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Reality Check
August 2001

Robert Vahid Hashemian Stop Getting Used To It


A couple of weeks ago I partook in a town referendum. At issue was a parcel of land literally behind my house that developers have been itching to develop. Most of the town residents, including myself, are against such development and I wanted my voice heard. However, there was one problem: I had no idea how to use the archaic mechanical voting device. Once the curtains were drawn, I stood in front of this machine, totally dumbfounded. Finally my wife, hearing my cries for help, came to my rescue and showed me how to use the contraption.

In the age of the Internet, GHz microchips, and space tourism why would we need such complex mechanical devices to register one's vote? I just imagined what people had to go through to cast their votes. To my surprise (and embarrassment) nobody else seemed to have a problem with this task. I probed the attendant about voting through the Internet. She looked at me with a puzzled expression and asked: "Why?" The lesson for that day: People are comfortable with what they are accustomed to, and will use it as long as it gets the job done.

An example of this concept in the Internet world is slowly coming upon us and many are still unaware of the repercussions. It is the impending IPv4 to IPv6 switch-over that's looming in the background. It may arrive sooner than we think. IPv4 is the version of IP (as in TCP/IP) that the entire world uses to connect to the Internet. It has been in use since 1981 and has proved its stability and expandability time and again in the face of exponential growth of connected nodes and the servers.

An IPv4 address comprises 32 bits consisting of four 8-bit segments known as octets. Theoretically such configuration can support up to 4,294,967,296 addresses. While such a large address space seemed unlimited back in the early days of the Internet, by 1992 it had become apparent that given the pace of growth in online nodes, IPv4 needed a replacement. It has been estimated that by 2010 the current IPv4 system will be exhausted. IPng (Next Generation) was born as a result of this necessity. It has since come to be known as IPv6. With a 128-bit address specification, IPv6 can support 340,282,266,920,938,463,463,374,607,431,768,211,465 addresses. Just to show how astronomical this number is, every square inch of the earth's surface area can be assigned 430,381,032,076,568,144,027 different addresses.

You would think that with only a few years left in IPv4's life, people would be scrambling to migrate to IPv6. Not so, and it all goes back to that voting machine mentality I referred to at the beginning of this article. We have become too accustomed to the current IP system. Many network managers and programmers (myself included) continue to work and program with the existing system and see no need to bother with IPv6. In fact, innovations such as subnets, CIDR (classless interdomain routing), and NAT (network address translation) have been introduced over the years to combat the IPv4 address shortage by assigning smaller address blocks to users and reducing the routing table sizes in the routers. Nearly all of the networking applications and protocols used on the Internet are IPv4-based and network programmers continue to use IPv4-based APIs to write their applications.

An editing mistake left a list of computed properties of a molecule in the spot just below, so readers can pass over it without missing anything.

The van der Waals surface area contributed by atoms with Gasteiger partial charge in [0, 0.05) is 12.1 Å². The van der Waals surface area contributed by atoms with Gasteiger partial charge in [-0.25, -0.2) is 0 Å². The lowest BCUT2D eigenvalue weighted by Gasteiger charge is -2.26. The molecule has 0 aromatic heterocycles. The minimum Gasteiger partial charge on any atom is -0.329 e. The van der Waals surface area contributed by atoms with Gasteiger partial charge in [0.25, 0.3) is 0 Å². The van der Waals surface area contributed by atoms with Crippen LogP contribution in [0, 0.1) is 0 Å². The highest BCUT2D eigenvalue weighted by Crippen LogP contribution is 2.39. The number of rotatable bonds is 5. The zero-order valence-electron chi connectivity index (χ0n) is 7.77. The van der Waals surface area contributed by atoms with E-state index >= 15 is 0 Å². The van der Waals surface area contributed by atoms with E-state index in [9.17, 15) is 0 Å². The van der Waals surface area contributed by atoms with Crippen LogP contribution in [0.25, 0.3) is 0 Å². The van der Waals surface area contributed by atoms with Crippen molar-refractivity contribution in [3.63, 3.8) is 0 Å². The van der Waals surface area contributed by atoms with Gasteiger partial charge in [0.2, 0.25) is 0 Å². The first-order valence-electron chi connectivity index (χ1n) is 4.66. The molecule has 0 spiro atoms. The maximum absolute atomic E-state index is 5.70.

IPv6 certainly has a considerable advantage over IPv4. The gigantic address space aside, it comes with a slew of other benefits such as enhanced security, improved QoS, and a very efficient routing scheme, among many others. It is certainly a boon to Internet telephony. But switching over to IPv6 is not going to be like applying a service pack to your server. I am envisioning countless months of pain and suffering before companies can begin to integrate IPv6 into their applications and networks. The reluctance to move is so great that Microsoft has so far shown little initiative to push its users towards IPv6. Other software and operating system vendors have just begun to bundle some IPv6 functionality with their products.

A move to IPv6 is a no-brainer when considering that today less than eight percent of the world's population is online and millions of people are just waiting to go online in the near future. But I, for one, am quite content with IPv4 and not looking forward to the day that I have to update the applications, install new server software, and buy new hubs and routers. If we thought Y2K was bad, here comes IPv6 to give it a run for its money.

Are you concerned with the impending IPv6 migration avalanche? Use your IPv4 SMTP server to send me an e-mail while you still can.

Robert Vahid Hashemian provides us with a healthy dose of reality each month in his Reality Check column. Robert currently holds the position of director for TMCnet.com -- your online resource for CTI, Internet telephony, and call center solutions. He can be reached at rhashemian@tmcnet.com.

[ Return To The August 2001 Table Of Contents ]

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